Book Review: The Princess Curse by Merrie Haskell
The Princess Curse by Merrie Haskell is the best book I’ve read in months, if not one of the best I’ve read this year. For a children’s book, The Princess Curse is a surprisingly complex and rich story. I was pretty much blown away and that’s not a comment I give lightly. There is a twist in the middle of the story that is unexpected and completely changes the game. At the half way point in the book I realized I was not reading the story I thought I was going to read but the tale I was given was so much better than what I had expected.
Reveka is an herbalist’s apprentice in the kingdom of Sylvania, a fictional country squashed between the Turkish Empire and the Hungarians. Prince Vasile has twelve daughters that suffer from a ridiculous curse but it is a curse that keeps them from marrying and leaves the tiny kingdom in a vulnerable state. Whoever can break the curse will either marry the Princess of his choice or receive a dowry in reward. Reveka means to be the one to break the curse and use the reward to buy herself a position as herbalist to a convent. But the silly curse is much more than it seems and Reveka soon finds herself trying to protect her soul.
The Princess Curse has flavors from many tales, including the Twelve Dancing Princesses folktale, the Beauty and the Beast story, and even a touch of Greek myth. (But that would be giving the secret away.) I must admit that I was not anticipating the depth of story I found here. I was approaching The Princess Curse as if it was a cute children’s story but was not expecting anything more than to be amused. Boy, was I wrong. Teach me not to judge a book by its cover. The Princess Curse turned me on my head by the ending and delivered an intricate plot that astonished me.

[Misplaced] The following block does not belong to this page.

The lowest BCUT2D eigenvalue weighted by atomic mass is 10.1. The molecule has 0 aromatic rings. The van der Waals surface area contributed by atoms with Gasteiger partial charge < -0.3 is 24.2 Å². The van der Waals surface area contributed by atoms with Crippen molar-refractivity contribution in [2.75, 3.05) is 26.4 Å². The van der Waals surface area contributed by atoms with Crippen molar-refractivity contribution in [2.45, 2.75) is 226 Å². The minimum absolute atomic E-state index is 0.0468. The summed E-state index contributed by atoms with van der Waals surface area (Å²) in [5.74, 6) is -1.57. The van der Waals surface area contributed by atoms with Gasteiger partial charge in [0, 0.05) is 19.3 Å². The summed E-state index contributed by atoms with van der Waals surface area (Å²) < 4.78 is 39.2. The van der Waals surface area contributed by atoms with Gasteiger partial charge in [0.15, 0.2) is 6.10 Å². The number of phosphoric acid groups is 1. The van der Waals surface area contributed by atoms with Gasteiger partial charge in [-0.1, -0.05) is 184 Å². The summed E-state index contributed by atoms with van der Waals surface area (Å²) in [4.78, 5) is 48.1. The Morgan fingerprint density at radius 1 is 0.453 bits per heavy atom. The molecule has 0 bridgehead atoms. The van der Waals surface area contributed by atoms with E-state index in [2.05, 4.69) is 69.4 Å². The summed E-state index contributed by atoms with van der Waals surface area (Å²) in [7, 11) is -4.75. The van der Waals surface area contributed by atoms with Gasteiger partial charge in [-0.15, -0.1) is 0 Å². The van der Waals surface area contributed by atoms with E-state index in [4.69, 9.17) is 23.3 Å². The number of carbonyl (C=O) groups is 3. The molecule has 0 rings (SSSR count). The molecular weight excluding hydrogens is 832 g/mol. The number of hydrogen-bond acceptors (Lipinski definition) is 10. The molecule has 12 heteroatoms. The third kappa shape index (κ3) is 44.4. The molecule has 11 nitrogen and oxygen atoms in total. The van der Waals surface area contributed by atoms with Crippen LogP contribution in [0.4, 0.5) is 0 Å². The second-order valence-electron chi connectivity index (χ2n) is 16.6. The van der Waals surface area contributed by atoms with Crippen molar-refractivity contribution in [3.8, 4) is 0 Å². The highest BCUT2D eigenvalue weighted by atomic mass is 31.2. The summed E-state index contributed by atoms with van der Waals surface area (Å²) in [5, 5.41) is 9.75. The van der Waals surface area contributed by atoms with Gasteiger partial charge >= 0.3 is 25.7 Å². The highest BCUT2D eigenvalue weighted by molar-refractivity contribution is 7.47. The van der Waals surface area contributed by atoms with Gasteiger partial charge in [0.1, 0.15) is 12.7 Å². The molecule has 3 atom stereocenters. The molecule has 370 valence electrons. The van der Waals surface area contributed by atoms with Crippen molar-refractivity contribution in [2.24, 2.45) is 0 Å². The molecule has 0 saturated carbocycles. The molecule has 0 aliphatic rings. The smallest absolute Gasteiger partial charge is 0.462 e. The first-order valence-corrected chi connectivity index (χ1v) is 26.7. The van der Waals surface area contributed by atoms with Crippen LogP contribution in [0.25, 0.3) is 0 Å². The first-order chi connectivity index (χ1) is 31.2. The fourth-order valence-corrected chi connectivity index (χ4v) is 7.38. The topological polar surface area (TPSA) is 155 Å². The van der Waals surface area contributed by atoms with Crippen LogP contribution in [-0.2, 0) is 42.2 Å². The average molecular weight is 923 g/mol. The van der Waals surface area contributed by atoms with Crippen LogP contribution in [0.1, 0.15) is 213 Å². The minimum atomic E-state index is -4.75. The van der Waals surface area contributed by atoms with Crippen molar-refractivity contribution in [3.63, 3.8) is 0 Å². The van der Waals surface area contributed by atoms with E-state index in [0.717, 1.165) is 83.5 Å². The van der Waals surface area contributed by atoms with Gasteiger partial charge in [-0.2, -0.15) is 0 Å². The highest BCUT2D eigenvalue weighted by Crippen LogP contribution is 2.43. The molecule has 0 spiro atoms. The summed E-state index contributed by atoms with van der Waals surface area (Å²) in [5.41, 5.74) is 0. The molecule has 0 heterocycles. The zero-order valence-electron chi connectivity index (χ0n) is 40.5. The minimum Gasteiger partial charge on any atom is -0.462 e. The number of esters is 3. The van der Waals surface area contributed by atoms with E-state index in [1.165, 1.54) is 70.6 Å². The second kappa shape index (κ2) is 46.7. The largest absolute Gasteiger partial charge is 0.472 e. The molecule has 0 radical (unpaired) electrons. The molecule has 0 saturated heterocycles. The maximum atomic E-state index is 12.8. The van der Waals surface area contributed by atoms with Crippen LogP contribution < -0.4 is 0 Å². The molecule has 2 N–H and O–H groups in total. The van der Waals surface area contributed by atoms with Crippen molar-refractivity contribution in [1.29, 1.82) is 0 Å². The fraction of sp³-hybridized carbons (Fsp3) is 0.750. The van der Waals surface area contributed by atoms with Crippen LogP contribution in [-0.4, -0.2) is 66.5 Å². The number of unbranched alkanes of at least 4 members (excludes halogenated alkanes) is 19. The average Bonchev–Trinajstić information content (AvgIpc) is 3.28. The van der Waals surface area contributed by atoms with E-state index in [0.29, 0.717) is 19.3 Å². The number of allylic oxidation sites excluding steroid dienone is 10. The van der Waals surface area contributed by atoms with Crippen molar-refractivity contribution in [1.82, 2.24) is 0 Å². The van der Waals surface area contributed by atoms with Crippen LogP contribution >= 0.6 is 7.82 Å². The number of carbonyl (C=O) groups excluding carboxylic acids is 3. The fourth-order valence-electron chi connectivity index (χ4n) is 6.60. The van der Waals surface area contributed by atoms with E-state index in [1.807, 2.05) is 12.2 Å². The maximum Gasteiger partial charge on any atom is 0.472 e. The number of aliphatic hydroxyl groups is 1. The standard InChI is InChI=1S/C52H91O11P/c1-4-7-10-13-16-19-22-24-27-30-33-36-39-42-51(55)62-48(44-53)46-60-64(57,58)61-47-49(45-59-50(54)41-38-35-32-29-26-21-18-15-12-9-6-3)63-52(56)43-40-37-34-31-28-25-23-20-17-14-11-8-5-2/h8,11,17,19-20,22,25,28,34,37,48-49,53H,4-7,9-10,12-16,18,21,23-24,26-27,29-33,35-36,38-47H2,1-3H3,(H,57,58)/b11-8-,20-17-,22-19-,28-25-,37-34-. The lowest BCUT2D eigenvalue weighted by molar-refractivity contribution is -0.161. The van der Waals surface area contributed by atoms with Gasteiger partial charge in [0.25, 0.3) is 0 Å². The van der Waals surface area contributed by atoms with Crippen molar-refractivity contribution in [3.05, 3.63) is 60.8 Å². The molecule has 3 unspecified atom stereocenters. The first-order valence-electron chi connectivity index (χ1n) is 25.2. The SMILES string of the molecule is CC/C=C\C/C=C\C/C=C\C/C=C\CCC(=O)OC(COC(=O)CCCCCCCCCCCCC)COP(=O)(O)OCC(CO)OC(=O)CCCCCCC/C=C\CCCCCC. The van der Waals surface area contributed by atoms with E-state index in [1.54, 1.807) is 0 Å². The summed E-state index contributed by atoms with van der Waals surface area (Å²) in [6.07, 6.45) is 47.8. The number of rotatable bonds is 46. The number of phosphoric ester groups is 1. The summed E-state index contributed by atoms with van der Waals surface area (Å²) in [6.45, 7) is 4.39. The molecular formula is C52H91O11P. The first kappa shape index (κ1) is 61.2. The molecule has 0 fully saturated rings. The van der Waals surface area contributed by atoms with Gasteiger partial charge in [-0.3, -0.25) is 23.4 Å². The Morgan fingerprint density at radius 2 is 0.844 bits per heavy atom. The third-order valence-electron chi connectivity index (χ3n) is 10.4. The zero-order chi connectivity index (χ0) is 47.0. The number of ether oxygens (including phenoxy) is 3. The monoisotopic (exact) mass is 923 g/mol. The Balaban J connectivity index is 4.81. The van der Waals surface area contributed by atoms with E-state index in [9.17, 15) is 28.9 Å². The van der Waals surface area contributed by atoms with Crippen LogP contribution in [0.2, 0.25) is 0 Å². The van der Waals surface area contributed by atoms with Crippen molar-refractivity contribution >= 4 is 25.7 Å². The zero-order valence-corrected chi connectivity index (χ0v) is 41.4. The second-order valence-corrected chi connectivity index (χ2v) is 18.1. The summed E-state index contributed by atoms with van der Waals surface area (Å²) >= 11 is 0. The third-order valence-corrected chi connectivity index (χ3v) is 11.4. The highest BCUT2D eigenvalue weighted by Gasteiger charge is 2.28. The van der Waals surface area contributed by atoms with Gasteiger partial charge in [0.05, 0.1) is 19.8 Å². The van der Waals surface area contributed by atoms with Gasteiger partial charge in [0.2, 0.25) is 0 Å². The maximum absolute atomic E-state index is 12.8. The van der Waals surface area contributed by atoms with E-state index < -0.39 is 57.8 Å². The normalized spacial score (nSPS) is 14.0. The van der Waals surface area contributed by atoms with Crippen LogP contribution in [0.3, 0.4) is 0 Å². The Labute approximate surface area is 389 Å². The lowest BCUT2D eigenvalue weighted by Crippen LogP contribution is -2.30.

Reveka is a likeable, independent character. She’s not sweet and she’s not particularly kind either but she hits that area that makes me feel as if I’m reading about a real person. There are many other characters; so many that most feel unnecessary. There are twelve princess but we are not even told all their names. It doesn’t matter anyway, only two of them have any bearing on the story. There are two boys opposite Reveka but it’s less a love story than an “I might be in like with you” story. It fits its target audience well and is a breath of fresh air. The bad guy may not be so bad and the poor fool is still kind of useless except when he’s not. Everybody in this story is not quite what they first appear to be and they all have a secret.
The Princess Curse is on several lists for pretty covers, featuring a young girl in medieval dress standing among trees sporting red buds. It’s odd, because the girl is wearing her hair loose and Reveka is described several times in the story as wearing a cowl. (It would have been odd to see any female with uncovered hair at the time.) There are also several Romanian words in the story, requiring a short listing with descriptions at the front of the book. Some people find it interesting when an author sprinkles native vocabulary around a story. I don’t. I find it a tad distracting and often wish an author would just stick with their written language.
Every book has its little stinking points (and these are more the opinion of the reader than real faults) but The Princess Curse surprised me from beginning to end. It’s one of the best books I’ve read in some time and it leaves room for a squeal, if Merrie Haskell is so inclined. I found The Princess Curse to be a fantastic read and recommend it to anyone who enjoys their fairy tales with a little twist.